The statewide mask order issued by Gov. Chris Sununu late last week should come as no surprise. Anyone who has paid attention knows Sununu has moved decisively on dealing with COVID-19 when he believes action is warranted. It is one of the main reasons he was just re-elected by such a wide margin.

The staggering amount of taxpayer money that has been spent on the related problems of homelessness, drug abuse and mental illness in New Hampshire is mind-numbing. In his answer to a letter from mayors (including Manchester’s Joyce Craig), Gov. Chris Sununu provides an outline of such expen…

It is good to read that Secretary of State William Gardner will stand for another term. His record for New Hampshire speaks for itself as one of uncompromising service and integrity above partisan politics. Our most recent election process, standing as it does in stark relief to challenges a…

Friday, November 20, 2020
Wednesday, November 18, 2020

It seems ironic that the New Hampshire couple upset with the producers of the North Woods Law TV program for allegedly invading their privacy are in fact bringing notoriety on themselves with their lawsuit. It puts us in mind of the fellow who killed his parents and then begged for the court…

New Hampshire’s Fish and Game Department will have its hands full as the seasons change and the nights get longer. No doubt its officers will be dealing with road kill as deer, in particular, roam about as winter approaches.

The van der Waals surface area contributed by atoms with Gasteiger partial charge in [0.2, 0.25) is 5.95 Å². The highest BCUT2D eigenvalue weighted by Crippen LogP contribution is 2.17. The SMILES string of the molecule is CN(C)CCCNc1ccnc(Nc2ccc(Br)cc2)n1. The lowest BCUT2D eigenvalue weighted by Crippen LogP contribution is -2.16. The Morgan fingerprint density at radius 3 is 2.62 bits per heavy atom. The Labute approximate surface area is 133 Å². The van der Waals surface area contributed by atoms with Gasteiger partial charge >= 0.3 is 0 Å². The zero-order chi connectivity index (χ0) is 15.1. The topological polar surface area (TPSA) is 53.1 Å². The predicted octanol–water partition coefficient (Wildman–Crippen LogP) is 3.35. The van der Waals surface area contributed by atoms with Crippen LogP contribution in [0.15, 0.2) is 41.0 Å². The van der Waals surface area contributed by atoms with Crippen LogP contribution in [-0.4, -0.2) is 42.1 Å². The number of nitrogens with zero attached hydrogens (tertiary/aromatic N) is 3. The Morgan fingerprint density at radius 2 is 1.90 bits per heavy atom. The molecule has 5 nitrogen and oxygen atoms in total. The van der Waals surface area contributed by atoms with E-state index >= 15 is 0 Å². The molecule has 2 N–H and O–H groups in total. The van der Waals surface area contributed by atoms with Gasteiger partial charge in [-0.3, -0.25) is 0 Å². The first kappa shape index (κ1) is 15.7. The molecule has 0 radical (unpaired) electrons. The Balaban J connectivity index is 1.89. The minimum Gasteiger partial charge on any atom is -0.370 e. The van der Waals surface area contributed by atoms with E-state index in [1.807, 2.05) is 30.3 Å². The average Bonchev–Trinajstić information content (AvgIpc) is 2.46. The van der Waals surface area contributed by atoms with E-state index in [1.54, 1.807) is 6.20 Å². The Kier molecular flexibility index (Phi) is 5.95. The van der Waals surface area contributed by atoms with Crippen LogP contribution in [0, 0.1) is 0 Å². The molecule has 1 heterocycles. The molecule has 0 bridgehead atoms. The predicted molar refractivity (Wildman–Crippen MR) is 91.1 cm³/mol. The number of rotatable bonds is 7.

Sunday, November 15, 2020

Republican Party hacks across the country were willing enablers of Donald Trump even as his own self-interests did damage to a once-proud Republican philosophy. They did so precisely because they are political hacks first, last, and always.

The Union Leader Santa Fund for the Salvation Army would normally be kicking things off with a thank-you luncheon at about this time of year. That can’t happen because of the coronavirus pandemic, which is also putting an added strain on the families the Santa Fund helps to serve.

Clearly there is a disconnect between the state and the city over the homeless issues in Manchester. The state says its health and welfare people are in direct, daily communication with those in tent encampments. Mayor Joyce Craig and Fire Chief Dan Goonan say they have seen no evidence of this.

Friday, November 13, 2020

Perhaps the fellow whose political party was just “flipped” out of control of New Hampshire governance isn’t the best person to order up a wholesale review of what just happened. He certainly isn’t the one who should be selecting the reviewers.

Manchester’s school superintendent is warning that schools may need to revert to fully “remote learning” from Thanksgiving right through to mid-January. The reason: so many educators will be leaving the state over the holidays that pandemic protocols will demand it. The quarantine period for…

Wednesday, November 11, 2020

We reprint here a presidential proclamation issued on Nov. 11, 1954, after Congress renamed Armistice Day as Veterans Day. It seems particularly fitting that the President at the time, Dwight D. Eisenhower, had 10 years earlier commanded the troops that freed Europe from Hitler.